Where/how has the Troop been getting his past rank patches?
Is this one of those councils that allow anyone to simply stroll into a Scout Shop and purchase rank awards with no paperwork? If so, this should cause the council to re-think that policy. Personally, I would contact the SE and push for that change as soon as possible.
Depending on your position with this unit, I would also contact your CO to give them a heads up on what kind of a mess they have on their hands.
This CO/unit was extremely lucky that this boy was never injured on a Scouting activity as he would not have been covered by insurance.
I completely agree with the others - toss the ball back to the SM. This mother needs to be informed of the reality of the situation. Only REGISTERED members of BSA can earn BSA awards.
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- May 2002
- May 2012
NONREGISTERED SCOUT EARNS EAGLE ! ! !
Wow is all I can Say..
Someone has be putting themselves into a "Legal Mess for Sure"
What would have happened if he had been injured?
Does this mean we can have unregistered leaders also?
Can we have Nonregistered Volunteers?
Does YP apply to them?
Very Simple No PAID Registration : NO NOTHING..and I mean Paid for every year he has been involved...SCREW BEING GENTLE..... TELL MOM NO...SHE MADE THE CHOICE Now LIVE WITH IT. If You Do Award it you Dishonor everyone who has followed the rules.
- Jan 2012
Contrary to what the council is telling you, they council won't be able to verify and enter the rank, and if they try to send it to National for manual posting, they won't be able to process it. And they will not issue credentials for a Scout who wasn't registered.
Concur with the others. Mom is an idiot and so are those in the unit who allowed him to participate without registering. No Eagle. Sorry. We're done.
- 1 Like
- Jul 2012
No paper trail: No Eagle. Pretty simple in my mind. This boy is not an Eagle Scout, and his mother is an idiot. Sad that a young man put in the work and won't earn the recognition, but that's his mommas fault.
Yours In Scouting,
- Feb 2002
I would tell Mom what the "Eagle secretary" told you, and if she doesn't like it, give her the guy's contact information and tell her the troop has nothing more to do with it.
As for whether the council can really backdate years worth of registrations and seven ranks (including Scout and Eagle), or whether National will kick it back, that is council's issue, not yours. But I would thank the council guy for his willingness to go beyond the call of duty to help this young man, whose situation seems to be the fault of his mother and not his own. It's unfortunate that Mom will not do her part for her own son.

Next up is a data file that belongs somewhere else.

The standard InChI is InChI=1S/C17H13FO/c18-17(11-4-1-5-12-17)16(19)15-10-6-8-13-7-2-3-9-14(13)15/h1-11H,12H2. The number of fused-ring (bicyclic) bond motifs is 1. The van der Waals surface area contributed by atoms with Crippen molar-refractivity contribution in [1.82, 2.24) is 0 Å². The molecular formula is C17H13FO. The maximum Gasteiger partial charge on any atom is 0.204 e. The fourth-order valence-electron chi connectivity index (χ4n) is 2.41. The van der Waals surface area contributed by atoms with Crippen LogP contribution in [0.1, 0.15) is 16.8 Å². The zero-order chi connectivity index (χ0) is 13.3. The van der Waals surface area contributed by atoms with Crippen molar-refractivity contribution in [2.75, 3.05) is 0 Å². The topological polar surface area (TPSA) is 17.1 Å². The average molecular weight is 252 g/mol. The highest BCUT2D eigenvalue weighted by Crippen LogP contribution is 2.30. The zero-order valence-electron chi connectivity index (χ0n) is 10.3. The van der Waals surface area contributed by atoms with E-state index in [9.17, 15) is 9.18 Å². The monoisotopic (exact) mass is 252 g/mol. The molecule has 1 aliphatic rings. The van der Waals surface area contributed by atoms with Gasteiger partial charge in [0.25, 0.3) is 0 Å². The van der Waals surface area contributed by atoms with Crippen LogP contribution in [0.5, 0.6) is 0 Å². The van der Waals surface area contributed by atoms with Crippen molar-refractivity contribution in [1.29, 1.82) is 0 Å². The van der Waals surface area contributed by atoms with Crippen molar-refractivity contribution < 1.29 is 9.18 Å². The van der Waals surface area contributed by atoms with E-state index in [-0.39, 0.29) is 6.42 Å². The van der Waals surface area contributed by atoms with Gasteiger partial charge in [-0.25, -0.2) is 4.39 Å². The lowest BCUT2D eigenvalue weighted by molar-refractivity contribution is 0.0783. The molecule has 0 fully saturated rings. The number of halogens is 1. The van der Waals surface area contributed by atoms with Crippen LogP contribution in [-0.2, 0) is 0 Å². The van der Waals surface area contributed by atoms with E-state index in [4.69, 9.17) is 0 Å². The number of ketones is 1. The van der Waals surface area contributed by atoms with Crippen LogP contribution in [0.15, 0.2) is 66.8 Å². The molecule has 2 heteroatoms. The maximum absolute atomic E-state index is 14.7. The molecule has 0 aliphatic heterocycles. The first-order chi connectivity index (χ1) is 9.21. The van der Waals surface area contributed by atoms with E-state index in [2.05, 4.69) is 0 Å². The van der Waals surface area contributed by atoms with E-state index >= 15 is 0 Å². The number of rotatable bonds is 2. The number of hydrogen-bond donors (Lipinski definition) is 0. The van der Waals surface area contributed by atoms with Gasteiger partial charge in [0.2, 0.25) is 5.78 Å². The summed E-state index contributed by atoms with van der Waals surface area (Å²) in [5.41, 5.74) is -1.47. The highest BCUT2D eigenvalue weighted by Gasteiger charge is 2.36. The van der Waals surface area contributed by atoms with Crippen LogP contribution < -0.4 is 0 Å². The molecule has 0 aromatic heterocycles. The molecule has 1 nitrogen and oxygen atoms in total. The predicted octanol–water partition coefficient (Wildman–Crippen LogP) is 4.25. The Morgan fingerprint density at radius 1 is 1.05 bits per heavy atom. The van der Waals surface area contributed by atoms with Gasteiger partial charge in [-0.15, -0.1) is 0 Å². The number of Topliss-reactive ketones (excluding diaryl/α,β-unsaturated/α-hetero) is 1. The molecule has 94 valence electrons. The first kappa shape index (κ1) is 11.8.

Don't know about now, but i do know council will back date records of REGISTERED (emphsasis, not shouting) prior to SCOUTNET. One of my Eagles was some how listed as a First Class Scout when his paperwork for eagle was submitted. between copies of his BSHB and troop copies of the advancement reports, council corrected the records,
Also pre1989 and the removal of time requirements for T-2-1, I had "challenges" with my Eagle as the dates council had contradicted what was in my BSHB. Come to find out the registrar at teh time was putting in the dates she entered the info, not the dates on the reports.
Now as to backdating an unregistered Scout, I do not think it's possible. Although I did hear something about a trial program to "invite a freind to scout camp" a council was doing. Basically the scout would go to camp and do the first year camper program. If he joined after camp, the memerbship would be backdated to when he went to camp, and he would get credit for the stuff done at camp. But that was a week or two backdating, not years.
And I agree very lucky no accident occured.
Now my question: how did he get through the program? Most camps will verify a scout is registered, and if not he would be come registered or sent home.
Question I have is this: how could he slip
- Apr 2011
I can have sympathy for the leaders with this one. The family wanted their son involved in scouting but did want to be registered. They tried to be flexible to help the scout. Now though, their supportive attitude is coming back to haunt everyone. I could easily see this happen ... depending on how helpful the leaders want to be.